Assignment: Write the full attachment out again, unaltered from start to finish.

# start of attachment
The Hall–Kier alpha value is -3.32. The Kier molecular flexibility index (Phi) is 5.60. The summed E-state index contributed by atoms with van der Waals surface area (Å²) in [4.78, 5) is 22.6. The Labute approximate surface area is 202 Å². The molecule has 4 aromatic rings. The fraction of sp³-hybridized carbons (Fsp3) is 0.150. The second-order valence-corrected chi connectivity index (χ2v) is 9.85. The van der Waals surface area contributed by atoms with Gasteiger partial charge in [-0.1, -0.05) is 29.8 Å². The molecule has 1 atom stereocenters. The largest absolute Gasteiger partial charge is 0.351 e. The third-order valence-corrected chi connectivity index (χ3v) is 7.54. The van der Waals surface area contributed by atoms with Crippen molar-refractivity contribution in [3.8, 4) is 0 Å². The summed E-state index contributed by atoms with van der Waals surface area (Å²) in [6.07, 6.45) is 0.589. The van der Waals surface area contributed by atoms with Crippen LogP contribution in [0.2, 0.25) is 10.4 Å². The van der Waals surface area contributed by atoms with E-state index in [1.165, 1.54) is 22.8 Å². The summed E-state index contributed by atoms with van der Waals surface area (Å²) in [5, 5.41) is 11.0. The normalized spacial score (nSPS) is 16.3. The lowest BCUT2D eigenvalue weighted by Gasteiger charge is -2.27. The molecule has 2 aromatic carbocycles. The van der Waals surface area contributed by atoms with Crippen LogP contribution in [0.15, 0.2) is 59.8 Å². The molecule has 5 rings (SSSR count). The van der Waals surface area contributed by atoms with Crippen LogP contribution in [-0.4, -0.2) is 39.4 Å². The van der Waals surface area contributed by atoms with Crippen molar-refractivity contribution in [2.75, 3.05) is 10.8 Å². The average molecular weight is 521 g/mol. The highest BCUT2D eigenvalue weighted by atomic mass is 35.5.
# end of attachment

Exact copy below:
The Hall–Kier alpha value is -3.32. The Kier molecular flexibility index (Phi) is 5.60. The summed E-state index contributed by atoms with van der Waals surface area (Å²) in [4.78, 5) is 22.6. The Labute approximate surface area is 202 Å². The molecule has 4 aromatic rings. The fraction of sp³-hybridized carbons (Fsp3) is 0.150. The second-order valence-corrected chi connectivity index (χ2v) is 9.85. The van der Waals surface area contributed by atoms with Gasteiger partial charge in [-0.1, -0.05) is 29.8 Å². The molecule has 1 atom stereocenters. The largest absolute Gasteiger partial charge is 0.351 e. The third-order valence-corrected chi connectivity index (χ3v) is 7.54. The van der Waals surface area contributed by atoms with Crippen molar-refractivity contribution in [3.8, 4) is 0 Å². The summed E-state index contributed by atoms with van der Waals surface area (Å²) in [6.07, 6.45) is 0.589. The van der Waals surface area contributed by atoms with Crippen LogP contribution in [0.2, 0.25) is 10.4 Å². The van der Waals surface area contributed by atoms with E-state index in [1.165, 1.54) is 22.8 Å². The summed E-state index contributed by atoms with van der Waals surface area (Å²) in [5, 5.41) is 11.0. The normalized spacial score (nSPS) is 16.3. The lowest BCUT2D eigenvalue weighted by Gasteiger charge is -2.27. The molecule has 2 aromatic carbocycles. The van der Waals surface area contributed by atoms with Crippen LogP contribution in [0.15, 0.2) is 59.8 Å². The molecule has 5 rings (SSSR count). The van der Waals surface area contributed by atoms with Crippen LogP contribution in [-0.4, -0.2) is 39.4 Å². The van der Waals surface area contributed by atoms with Crippen molar-refractivity contribution in [2.75, 3.05) is 10.8 Å². The average molecular weight is 521 g/mol. The highest BCUT2D eigenvalue weighted by atomic mass is 35.5.